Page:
|Publication number||US5109218 A|
|Application number||US 07/561,842|
|Publication date||Apr 28, 1992|
|Filing date||Aug 2, 1990|
|Priority date||Aug 2, 1990|
|Publication number||07561842, 561842, US 5109218 A, US 5109218A, US-A-5109218, US5109218 A, US5109218A|
|Inventors||Salvatore M. Inglima|
|Original Assignee||Leak-X Corporation|
|Export Citation||BiBTeX, EndNote, RefMan|
|Patent Citations (6), Referenced by (7), Classifications (14), Legal Events (4)|
|External Links: USPTO, USPTO Assignment, Espacenet|
The present invention relates to a circuit for detecting hydrocarbons and which also has the ability to detect water and to indicate that neither hydrocarbons nor water are present.
It has become increasingly important to be able to detect the presence of hydrocarbons or to detect that a fluid which is present is not a hydrocarbon. This is particularly useful in leak detection systems wherein there is no ability to visually access the area surrounding an oil tank or a gas tank and therefore a detector must be capable of determining if a liquid in the vicinity of the gas tank or oil tank is only water or whether it is gas or oil leaking from the tank.
While there are presently a number of leak detectors, these detectors do not have the ability to directly determine whether a fluid is a hydrocarbon. Rather, these detectors indirectly determine that a fluid is a hydrocarbon by first determining whether or not a fluid is present and then whether or not the fluid is water.
The main object of the present invention is to provide a circuit which directly detects the presence of hydrocarbons.
Another object of the present invention is to provide a circuit for detecting hydrocarbons and water and for indicating when neither hydrocarbons nor water are present.
Still another object of the present invention is to provide a circuit for detecting hydrocarbons which is sufficiently sensitive but does not produce false readings.
These and other objects and advantages of the present invention are achieved in accordance with the present invention by a circuit for detecting hydrocarbons, comprising input means receptive of an input signal representative of electron movement in an unknown sample to be detected for producing a first amplified signal and signal processing means receptive of the first amplified signal from the input means for producing a first output signal when the input signal represents the presence of hydrocarbons, wherein the input means comprises four transistors connected as common base amplifiers with the base of a first of the four transistors receptive of the input signal, the base of a second of the four transistors connected to the emitter of the first transistor, the base of a third of the four transistors connected to the emitter of the second transistor, the base of a fourth of the four transistors connected to the emitter of the third transistor to produce the first amplified signal at the collector of the fourth transistor and wherein for the first transistor 70<hfe≦120, for the second transistor 150<hfe≦295, for the third transistor 40<hfe<70 and for the fourth transistor 40<hfe<70.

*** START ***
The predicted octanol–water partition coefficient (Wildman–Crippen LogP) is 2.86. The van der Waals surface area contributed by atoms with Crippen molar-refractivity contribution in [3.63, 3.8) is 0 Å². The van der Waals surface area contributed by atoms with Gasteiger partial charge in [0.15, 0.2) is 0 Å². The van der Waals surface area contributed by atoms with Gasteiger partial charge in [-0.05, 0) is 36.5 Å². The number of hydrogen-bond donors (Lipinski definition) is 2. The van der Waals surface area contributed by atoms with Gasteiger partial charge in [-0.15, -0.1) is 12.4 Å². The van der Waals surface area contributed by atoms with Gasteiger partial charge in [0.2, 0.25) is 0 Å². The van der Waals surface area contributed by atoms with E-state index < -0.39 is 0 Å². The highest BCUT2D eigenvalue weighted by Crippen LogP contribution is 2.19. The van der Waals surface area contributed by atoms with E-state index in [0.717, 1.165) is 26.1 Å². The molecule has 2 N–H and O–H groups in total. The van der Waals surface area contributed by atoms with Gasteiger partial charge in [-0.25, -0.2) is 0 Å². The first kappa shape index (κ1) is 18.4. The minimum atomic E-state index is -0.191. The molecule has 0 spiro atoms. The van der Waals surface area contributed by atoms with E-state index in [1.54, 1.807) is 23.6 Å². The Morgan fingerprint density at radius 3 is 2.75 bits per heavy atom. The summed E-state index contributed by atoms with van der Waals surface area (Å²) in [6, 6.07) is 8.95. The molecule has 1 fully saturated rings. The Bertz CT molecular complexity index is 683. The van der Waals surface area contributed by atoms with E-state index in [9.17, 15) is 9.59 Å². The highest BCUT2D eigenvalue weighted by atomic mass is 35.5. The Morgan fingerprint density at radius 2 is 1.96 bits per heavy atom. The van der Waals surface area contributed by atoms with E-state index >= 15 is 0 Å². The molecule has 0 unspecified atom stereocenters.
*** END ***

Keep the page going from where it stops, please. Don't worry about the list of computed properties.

In a particularly advantageous preferred embodiment of the present invention, for the first transistor hfe =70, for the second transistor hfe=178, for the third transistor hfe=50 and for the fourth transistor hfe=50.